Credit: Photo courtesy of Jericho via Wikimedia Commons
The COVID-19 economic shutdown has hit the U.S. economy with a hard punch to the gut. Markets have fallen by one third in value and “stay at home” orders have shuttered businesses. Small businesses lacking the capital staying power to weather the economic storm have been hit particularly hard.
The federal government responded by creating a COVID-19 relief program for small businesses. On Friday, March 27, President Donald J. Trump signed the CARES Act into law. It contains $375 billion in relief for American workers and small businesses. This law establishes several temporary programs through the U.S. Small Business Administration (SBA).
A list of the programs can be found on the SBA’s Coronavirus Relief Options page. Included are a Paycheck Protection Program, an EIDL Loan Advance Program for businesses experiencing difficulty, SBA Business Express Bridge Loans for current participants in the SBA’s Express Program, and an SBA Debt Relief program that automatically makes principal and interest payments for current and new SBA 7(a), 504 and microloans allowing a business to defer these costs for six-months.
The most important of these is the Paycheck Protection Program (PPP) that creates loan forgiveness for retaining employees. Under this program, the SBA will forgive loans if the money is used to keep all employees on the payroll for eight weeks and the money is used for payroll, rent, mortgage interest and utilities. These loans have a two-year maturity and a 1% interest rate. At least 75% of the forgiven amount must be used for payroll. Loans are available as of April 3, 2020 and will be issued until June 3, 2020. This program is available to any small business the meets the SBA’s size standards. It is also available to sole proprietors, independent contractors and self-employed persons. Small businesses can apply through any existing SBA 7(a) lender or any federally insured depository institution, federally insured credit union and Farm Credit System institution approved by the SBA.
Nevertheless, there’s the potential problem for the firearms industry. Looking into the requirements of SBA lending institutions, many require that the small business have a business checking account and, in some cases, a business credit card relationship with the bank to access their SBA lending facility. Some of these institutions, despite the firearms industry being declared essential by the government, have internal corporate policies in place that exclude firearms businesses from establishing or continuing business account relationships with the bank.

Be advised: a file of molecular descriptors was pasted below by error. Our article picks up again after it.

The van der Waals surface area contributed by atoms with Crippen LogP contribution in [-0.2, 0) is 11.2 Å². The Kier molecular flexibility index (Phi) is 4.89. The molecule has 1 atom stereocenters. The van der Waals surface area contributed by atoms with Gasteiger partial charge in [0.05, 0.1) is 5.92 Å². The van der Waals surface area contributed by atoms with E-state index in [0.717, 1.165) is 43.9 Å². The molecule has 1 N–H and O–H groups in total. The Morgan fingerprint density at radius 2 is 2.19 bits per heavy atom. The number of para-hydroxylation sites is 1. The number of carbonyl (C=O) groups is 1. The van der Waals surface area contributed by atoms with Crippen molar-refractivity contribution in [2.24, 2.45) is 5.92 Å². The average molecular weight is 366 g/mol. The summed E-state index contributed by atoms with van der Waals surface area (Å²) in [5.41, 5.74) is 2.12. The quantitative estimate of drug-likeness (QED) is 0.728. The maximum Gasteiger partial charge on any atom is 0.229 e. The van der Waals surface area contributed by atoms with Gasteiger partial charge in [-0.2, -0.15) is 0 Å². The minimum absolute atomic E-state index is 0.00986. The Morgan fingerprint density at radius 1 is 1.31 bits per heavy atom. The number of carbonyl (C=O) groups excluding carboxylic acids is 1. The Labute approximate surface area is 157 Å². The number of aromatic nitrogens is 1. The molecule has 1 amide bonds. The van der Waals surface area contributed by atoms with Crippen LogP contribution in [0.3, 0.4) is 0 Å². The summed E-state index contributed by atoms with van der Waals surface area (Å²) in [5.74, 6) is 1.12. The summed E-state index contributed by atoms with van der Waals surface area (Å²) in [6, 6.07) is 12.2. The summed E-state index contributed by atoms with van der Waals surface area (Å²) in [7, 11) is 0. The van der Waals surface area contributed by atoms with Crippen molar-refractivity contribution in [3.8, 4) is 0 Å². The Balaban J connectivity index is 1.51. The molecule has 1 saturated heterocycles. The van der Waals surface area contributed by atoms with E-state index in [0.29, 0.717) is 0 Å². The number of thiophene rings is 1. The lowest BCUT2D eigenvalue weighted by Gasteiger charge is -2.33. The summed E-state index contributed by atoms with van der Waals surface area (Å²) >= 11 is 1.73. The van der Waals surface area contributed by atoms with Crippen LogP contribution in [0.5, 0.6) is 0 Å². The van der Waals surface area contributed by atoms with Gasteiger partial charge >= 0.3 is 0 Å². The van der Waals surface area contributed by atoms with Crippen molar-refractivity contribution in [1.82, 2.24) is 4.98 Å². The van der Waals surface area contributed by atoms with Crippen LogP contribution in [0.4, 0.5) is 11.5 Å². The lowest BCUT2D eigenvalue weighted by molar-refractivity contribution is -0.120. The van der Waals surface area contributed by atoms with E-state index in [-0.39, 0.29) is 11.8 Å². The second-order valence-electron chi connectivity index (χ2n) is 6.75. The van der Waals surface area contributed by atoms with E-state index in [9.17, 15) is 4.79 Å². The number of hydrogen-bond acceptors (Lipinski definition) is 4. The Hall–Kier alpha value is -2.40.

There is a Find a Lender link that lets you enter your zip code into it and locate SBA lender institutions in your area. When I plugged in my zip code, a number of banks that have been unfriendly to gun owners, such JPMorgan Chase, Bank of America and CitiBank, came up. As we have noted at A1F.com before, these institutions have known restrictions on doing commercial business with the firearms Industry.
This radically restricts the ability of a firearms business entity to access this vital government relief programs. It begs the question: If the government’s objective is to cushion the impact of an economic slowdown of the country, it’s clear that these corporate “lifestyle” policies run counterproductive to the intent of the CARES Act.
The question is, will the SBA and the bank regulators step up to the task to instruct these lenders to relax their corporate gun-control agendas to allow unfettered access by firearms industry businesses to CARES Act subsidies?
It’s not the easiest thing for a business to establish commercial bank accounts, even in the best of times. Typically, there is documentation required that the business is legally established and licensed, and that the company is a going concern. Copies of letters of incorporation or documentation of limited liability company (LLC) status along with signatures of officers or partners are needed as part of strict Know Your Customer (KYC) regulatory requirements. These things take time. Unfortunately, many small businesses desperately trying to find a way to save the livelihood of employees do not have an abundance of time.
This observation isn’t just for firearms companies. Any of the 27 million small businesses that comprise 45% of the nation’s non-farm gross domestic product (GDP) face the same daunting task of having to establish accounts with SBA-approved lenders. It is clearly in the interest of the federal government to do some red tape cutting and regulatory guidance surrounding access by businesses to the CARES Act.
Nobody said keeping the U.S. economy positioned to survive and recover from COVID-19 would be easy. But there’s no reason that it needs to be onerous. The intent of the CARES Act is to save the country across the entire economy. Removing barriers that might get in the way for essential industries is vital to this mission objective.